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A divorce is typically a trying time for most couples. Not only does it affect most people emotionally but also financially and socially. The financial issues are generally especially sensitive as splitting up years’ worth of finances can be extremely time consuming and complicated. Divorce can be expensive so it’s always in the best interest of both parties to split up their asset as evenly and efficiently as possible, although this isn’t always possible. We want you to have the amicable divorce you deserve and protect your finances at the same time. Here are a few suggestions that will help you emerge strong and stable after going through a divorce:

  1. Close all Joint Accounts if Possible

A joint account comes with its own set of term and conditions which can make going through a painful divorce a lot harder. In a joint account, both parties are equally accountable for any money spent. Unfortunately, each of you is also legally responsible to settle all the debt owed to a creditor even though a divorce decree stipulates that one spouse should be held responsible. This is because a divorce decree does not change the contract that you and your spouse have with your lender.

The good news is that there are ways in which you can avoid getting into this awkward situation. Firstly, you can close the joint account and split the balance between you and your spouse. You can then deposit the money into different bank accounts; one in your name and the other one in your partner’s name. You should then agree between yourselves on how you are going to share the debt and also inform your creditor about the changes.

  1. Open Your Own Chequing and Savings Accounts

If you know that a divorce is on the way for you and your spouse, you should start to discuss you finances right away. Things could get messy and you don’t want to be the one that has to deal with bad cheques, debt and overspending. This is why it’s extremely important that you open your own accounts once you’ve discussed with your spouse, the closure of your joint accounts.

  1. Keep Track of Your Credit Report

You need to take responsibility for your own finances and keep track of your credit report. In Canada you can get your report from the two credit bureaus, Equifax and TransUnion, double check that all the details are correct and that there are no errors. You should always remember that you are liable for all joint accounts that you and your spouse have and that if they fail to make a payment, your credit will also be affected. This can in turn ruin your credit score and make it harder for you to open a new account when the divorce process is over.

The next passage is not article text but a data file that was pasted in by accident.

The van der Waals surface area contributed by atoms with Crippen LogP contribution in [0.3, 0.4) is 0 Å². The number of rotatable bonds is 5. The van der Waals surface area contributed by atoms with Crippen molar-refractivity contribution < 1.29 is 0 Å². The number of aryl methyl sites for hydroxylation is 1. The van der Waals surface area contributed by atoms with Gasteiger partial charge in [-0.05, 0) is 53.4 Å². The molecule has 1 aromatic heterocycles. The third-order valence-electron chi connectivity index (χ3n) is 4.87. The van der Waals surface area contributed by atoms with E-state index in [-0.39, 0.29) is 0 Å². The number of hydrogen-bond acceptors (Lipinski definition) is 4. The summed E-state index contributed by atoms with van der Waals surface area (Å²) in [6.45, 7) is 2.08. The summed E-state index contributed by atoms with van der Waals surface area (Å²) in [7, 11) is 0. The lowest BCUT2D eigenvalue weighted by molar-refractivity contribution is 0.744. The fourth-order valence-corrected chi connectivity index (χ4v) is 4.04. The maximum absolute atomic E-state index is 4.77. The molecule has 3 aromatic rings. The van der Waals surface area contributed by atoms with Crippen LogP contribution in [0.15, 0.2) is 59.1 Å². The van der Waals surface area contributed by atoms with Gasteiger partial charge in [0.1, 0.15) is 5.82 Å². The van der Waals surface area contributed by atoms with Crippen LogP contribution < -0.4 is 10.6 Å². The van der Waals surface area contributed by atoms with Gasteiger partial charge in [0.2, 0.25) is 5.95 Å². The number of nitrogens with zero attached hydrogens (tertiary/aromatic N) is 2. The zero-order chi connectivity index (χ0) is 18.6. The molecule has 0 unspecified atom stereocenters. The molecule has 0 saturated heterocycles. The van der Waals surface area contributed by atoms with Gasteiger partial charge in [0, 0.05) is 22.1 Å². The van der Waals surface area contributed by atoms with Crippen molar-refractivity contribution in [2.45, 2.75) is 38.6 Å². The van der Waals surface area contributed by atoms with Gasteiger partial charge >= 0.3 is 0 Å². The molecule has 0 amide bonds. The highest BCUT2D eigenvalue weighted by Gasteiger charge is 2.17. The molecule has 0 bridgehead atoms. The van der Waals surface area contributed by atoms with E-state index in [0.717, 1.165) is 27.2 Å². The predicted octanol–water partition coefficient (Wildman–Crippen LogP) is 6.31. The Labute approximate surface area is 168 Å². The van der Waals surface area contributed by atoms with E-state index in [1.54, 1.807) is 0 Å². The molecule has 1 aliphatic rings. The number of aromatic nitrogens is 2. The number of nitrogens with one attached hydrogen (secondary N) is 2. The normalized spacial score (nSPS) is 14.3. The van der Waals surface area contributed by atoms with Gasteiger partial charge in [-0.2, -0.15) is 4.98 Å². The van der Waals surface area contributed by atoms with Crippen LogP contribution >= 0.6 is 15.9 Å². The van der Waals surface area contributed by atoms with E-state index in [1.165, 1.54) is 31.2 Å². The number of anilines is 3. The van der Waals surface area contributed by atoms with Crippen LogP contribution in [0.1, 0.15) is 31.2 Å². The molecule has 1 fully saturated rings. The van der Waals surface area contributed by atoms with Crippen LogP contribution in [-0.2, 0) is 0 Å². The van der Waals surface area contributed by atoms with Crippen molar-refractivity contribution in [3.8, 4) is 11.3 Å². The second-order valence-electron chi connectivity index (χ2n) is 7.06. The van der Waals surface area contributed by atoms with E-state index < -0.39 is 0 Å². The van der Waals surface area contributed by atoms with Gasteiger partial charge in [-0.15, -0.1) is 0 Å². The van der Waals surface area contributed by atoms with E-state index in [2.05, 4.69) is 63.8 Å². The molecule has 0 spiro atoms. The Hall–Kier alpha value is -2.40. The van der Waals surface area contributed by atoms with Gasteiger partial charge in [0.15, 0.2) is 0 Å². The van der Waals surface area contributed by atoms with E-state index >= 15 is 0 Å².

1. Adjust Your Budget

After the divorce is finalized you will be solely responsible for paying your own bills, depending on your income and financial situation you might want to think about readjusting your budget to suit your new lifestyle.

The first step you should take is to assess how much money you have left after you’ve paid for all the divorce expenses. Give top priority to household expenses such as rent or mortgage payments, insurance, property taxes, maintenance and utility bills. The money left after paying these expenses will help you decide whether you will need to take up a second job, cut expenses or reduce your spending. You may also need to change a few things about your lifestyle; this may include moving to a smaller home, buying a less expensive car or terminating a gym membership or a cellphone plan.

  1. Build Your Credit

Having an impeccable credit can be a life saver. Therefore, establishing your own credit will be worth all the effort. You can start off by ensuring that you pay off all your outstanding debts. Always make loan or credit payments on time and don’t over extent yourself as that can lead to late or missed payments. Over time you will be able to build your credit and see significant changes, for the better, in your finances.

The best thing that you should do in order to avoid finding yourself in a tricky situation during a divorce is to organize all your finances including credit accounts, mortgages, taxes, loans and bank accounts. You should do this the moment you realize that a divorce is imminent as it will help you protect yourself from experiencing too many financial issues.

Caitlin Wood, BA avatar on Loans Canada
Caitlin Wood, BA

Caitlin Wood is the Editor-in-Chief at Loans Canada and specializes in personal finance. She is a graduate of Dawson College and Concordia University and has been working in the personal finance industry for over eight years. Caitlin has covered various subjects such as debt, credit, and loans. Her work has been published on Zoocasa, GoDaddy, and deBanked. She believes that education and knowledge are the two most important factors in the creation of healthy financial habits. She also believes that openly discussing money and credit, and the responsibilities that come with them can lead to better decisions and a greater sense of financial security.

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